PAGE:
Document Detail


Usefulness of QRS prolongation in predicting risk of inducible monomorphic ventricular tachycardia in patients referred for electrophysiologic studies.
MedLine Citation:
PMID:  14516880     Owner:  NLM     Status:  MEDLINE    
Abstract/OtherAbstract:
QRS prolongation on surface electrocardiography has been identified as a marker for increased cardiac mortality. A potential mechanism for increased mortality is ventricular tachycardia (VT). This study aimed to evaluate the relation between bundle branch block and sustained monomorphic VT inducibility in patients referred for electrophysiologic studies. We analyzed a cohort of 777 patients (age 63 +/- 18 years, 67% men, left ventricular [LV] ejection fraction [EF] 45% +/- 16, prior myocardial infarction 41%) referred for electrophysiologic studies between 1994 and 2001 who underwent programmed stimulation for VT. Forty-five percent of patients were referred for syncope or a history of VT and/or ventricular fibrillation. Thirty-one percent of patients had prolonged QRS duration (> or =120 ms). Patients with prolonged QRS duration were older, had lower LVEFs, and were more likely to have a history of myocardial infarction. Prolonged QRS was a significant predictor of sustained monomorphic VT inducibility (p <0.0001). On multivariate analysis correcting for age, sex, LVEF, history of myocardial infarction, medications, and QRS conduction delay proved to be independently associated with sustained monomorphic VT inducibility (relative risk 3.290, 95% confidence interval 2.185 to 4.953 for prolonged vs normal QRS duration). Thus, a prolonged QRS duration on surface electrocardiography is a strong, independent predictor of inducible sustained monomorphic VT. Conduction delay may be an important risk factor, providing a substrate for the development of reentrant monomorphic VT, and furthermore suggests a potential mechanism for the increased mortality observed in patients with prolonged QRS.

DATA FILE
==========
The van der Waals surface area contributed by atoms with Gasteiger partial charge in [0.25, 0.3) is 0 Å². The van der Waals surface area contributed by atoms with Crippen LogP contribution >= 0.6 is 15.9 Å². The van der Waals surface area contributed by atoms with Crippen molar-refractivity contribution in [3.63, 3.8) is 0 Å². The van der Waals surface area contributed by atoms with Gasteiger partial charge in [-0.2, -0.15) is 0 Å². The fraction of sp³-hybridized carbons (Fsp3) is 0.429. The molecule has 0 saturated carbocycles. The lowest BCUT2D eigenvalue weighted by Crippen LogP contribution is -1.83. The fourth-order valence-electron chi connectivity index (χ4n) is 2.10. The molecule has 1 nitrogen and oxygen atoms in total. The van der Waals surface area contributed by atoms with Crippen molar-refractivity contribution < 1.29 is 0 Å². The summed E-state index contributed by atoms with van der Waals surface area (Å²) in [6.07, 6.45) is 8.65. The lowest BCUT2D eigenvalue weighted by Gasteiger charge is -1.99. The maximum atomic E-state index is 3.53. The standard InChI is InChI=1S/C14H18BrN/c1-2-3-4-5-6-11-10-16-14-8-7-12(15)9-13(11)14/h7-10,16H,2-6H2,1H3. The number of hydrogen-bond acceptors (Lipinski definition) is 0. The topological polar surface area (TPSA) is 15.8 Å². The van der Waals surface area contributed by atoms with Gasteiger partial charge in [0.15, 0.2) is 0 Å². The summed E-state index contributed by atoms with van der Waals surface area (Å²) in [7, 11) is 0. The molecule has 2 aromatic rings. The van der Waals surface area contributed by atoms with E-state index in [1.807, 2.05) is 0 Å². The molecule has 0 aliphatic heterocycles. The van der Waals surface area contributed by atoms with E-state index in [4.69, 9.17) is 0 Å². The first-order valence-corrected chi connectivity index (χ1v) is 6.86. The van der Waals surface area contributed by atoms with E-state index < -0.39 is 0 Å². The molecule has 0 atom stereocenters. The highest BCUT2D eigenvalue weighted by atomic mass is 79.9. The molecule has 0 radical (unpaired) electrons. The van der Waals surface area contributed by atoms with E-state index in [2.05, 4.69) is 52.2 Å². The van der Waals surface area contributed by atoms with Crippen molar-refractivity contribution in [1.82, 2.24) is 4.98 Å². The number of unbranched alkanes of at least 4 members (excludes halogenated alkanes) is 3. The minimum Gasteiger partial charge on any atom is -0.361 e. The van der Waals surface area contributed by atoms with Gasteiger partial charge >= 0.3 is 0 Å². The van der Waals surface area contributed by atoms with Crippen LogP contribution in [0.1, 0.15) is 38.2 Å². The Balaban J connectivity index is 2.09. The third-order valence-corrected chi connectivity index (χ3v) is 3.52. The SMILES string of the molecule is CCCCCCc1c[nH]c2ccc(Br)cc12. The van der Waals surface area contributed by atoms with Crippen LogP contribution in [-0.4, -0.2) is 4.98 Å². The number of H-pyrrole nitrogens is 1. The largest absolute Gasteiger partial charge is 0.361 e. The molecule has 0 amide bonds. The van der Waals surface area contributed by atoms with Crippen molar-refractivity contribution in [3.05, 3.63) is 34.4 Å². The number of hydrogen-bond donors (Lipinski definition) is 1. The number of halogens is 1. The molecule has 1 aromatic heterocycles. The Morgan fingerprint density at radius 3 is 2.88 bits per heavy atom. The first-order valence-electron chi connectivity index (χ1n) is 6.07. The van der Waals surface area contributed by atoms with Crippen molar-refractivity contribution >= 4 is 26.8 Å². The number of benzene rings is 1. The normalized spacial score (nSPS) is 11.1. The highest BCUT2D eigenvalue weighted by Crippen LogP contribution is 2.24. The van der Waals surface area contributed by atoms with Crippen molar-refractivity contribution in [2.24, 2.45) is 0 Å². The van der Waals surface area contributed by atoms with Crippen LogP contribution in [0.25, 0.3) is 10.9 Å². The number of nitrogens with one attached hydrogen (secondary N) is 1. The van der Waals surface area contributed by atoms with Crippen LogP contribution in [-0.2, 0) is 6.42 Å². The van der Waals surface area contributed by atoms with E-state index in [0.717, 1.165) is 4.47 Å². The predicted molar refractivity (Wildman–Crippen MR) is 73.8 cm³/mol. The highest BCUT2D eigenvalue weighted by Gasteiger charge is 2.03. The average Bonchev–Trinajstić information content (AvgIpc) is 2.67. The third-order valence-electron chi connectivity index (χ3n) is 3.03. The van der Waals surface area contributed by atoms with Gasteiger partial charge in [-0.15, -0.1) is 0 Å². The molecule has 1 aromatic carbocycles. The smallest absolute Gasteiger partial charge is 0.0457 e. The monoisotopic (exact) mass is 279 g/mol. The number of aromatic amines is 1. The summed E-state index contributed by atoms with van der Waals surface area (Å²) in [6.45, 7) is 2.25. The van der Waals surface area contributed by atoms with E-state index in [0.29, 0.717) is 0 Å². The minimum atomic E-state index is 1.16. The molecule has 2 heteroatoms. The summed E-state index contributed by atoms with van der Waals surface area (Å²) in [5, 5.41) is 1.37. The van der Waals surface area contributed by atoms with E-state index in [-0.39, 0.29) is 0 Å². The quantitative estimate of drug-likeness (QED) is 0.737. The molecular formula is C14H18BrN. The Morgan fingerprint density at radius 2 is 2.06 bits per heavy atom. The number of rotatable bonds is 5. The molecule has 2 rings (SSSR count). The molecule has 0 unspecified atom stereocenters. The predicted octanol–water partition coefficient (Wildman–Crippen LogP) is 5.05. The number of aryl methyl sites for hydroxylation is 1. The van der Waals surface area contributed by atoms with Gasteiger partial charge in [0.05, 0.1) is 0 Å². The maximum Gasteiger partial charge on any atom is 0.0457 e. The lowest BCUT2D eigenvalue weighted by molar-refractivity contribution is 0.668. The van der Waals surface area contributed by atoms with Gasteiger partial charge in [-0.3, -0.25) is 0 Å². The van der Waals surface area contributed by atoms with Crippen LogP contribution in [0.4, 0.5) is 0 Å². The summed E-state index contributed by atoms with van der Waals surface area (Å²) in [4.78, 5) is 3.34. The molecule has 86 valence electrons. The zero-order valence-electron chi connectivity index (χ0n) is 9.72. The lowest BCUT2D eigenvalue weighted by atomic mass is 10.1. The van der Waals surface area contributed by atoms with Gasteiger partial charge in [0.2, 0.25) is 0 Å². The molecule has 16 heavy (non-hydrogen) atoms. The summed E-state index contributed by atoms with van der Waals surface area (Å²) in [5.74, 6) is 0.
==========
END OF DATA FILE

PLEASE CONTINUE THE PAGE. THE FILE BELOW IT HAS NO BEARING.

Authors:
Tamara Horwich; Seung-Joon Lee; Leslie Saxon
Publication Detail:
Type:  Evaluation Studies; Journal Article    
Journal Detail:
Title:  The American journal of cardiology     Volume:  92     ISSN:  0002-9149     ISO Abbreviation:  Am. J. Cardiol.     Publication Date:  2003 Oct 
Date Detail:
Created Date:  2003-09-30     Completed Date:  2003-10-28     Revised Date:  2004-11-17    
Medline Journal Info:
Nlm Unique ID:  0207277     Medline TA:  Am J Cardiol     Country:  United States    
Other Details:
Languages:  eng     Pagination:  804-9     Citation Subset:  AIM; IM    
Affiliation:
Division of Cardiology, University of California-San Francisco, San Francisco, California 90093, USA.
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MeSH Terms
Descriptor/Qualifier:
Academic Medical Centers
Adolescent
Adult
Aged
Aged, 80 and over
Cohort Studies
Electrocardiography / statistics & numerical data*
Electrophysiologic Techniques, Cardiac / statistics & numerical data*
Female
Humans
Male
Middle Aged
Multivariate Analysis
Outcome Assessment (Health Care)
Predictive Value of Tests
Prognosis
Risk Assessment / methods
San Francisco / epidemiology
Tachycardia, Ventricular / diagnosis*,  epidemiology

From MEDLINE®/PubMed®, a database of the U.S. National Library of Medicine


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